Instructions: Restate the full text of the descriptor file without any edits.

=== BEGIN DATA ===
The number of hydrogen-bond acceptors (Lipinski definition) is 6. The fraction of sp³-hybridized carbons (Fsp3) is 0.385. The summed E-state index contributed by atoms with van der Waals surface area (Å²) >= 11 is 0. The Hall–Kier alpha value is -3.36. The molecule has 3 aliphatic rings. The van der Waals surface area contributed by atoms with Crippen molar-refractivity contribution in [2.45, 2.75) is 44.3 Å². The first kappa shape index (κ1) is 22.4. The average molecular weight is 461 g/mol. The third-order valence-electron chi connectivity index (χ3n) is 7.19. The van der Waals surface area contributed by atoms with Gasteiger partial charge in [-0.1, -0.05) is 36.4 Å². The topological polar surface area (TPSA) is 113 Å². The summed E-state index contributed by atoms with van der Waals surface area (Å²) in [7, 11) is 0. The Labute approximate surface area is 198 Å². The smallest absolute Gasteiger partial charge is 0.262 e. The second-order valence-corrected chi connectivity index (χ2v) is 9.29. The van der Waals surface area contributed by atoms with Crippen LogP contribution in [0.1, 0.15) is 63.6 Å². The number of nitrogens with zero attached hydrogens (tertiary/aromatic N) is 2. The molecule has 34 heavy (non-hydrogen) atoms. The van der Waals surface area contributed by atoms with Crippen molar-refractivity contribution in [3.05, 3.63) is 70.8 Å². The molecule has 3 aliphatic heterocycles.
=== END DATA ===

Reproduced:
The number of hydrogen-bond acceptors (Lipinski definition) is 6. The fraction of sp³-hybridized carbons (Fsp3) is 0.385. The summed E-state index contributed by atoms with van der Waals surface area (Å²) >= 11 is 0. The Hall–Kier alpha value is -3.36. The molecule has 3 aliphatic rings. The van der Waals surface area contributed by atoms with Crippen molar-refractivity contribution in [2.45, 2.75) is 44.3 Å². The first kappa shape index (κ1) is 22.4. The average molecular weight is 461 g/mol. The third-order valence-electron chi connectivity index (χ3n) is 7.19. The van der Waals surface area contributed by atoms with Gasteiger partial charge in [-0.1, -0.05) is 36.4 Å². The topological polar surface area (TPSA) is 113 Å². The summed E-state index contributed by atoms with van der Waals surface area (Å²) in [7, 11) is 0. The Labute approximate surface area is 198 Å². The smallest absolute Gasteiger partial charge is 0.262 e. The second-order valence-corrected chi connectivity index (χ2v) is 9.29. The van der Waals surface area contributed by atoms with Crippen LogP contribution in [0.1, 0.15) is 63.6 Å². The number of nitrogens with zero attached hydrogens (tertiary/aromatic N) is 2. The molecule has 34 heavy (non-hydrogen) atoms. The van der Waals surface area contributed by atoms with Crippen molar-refractivity contribution in [3.05, 3.63) is 70.8 Å². The molecule has 3 aliphatic heterocycles.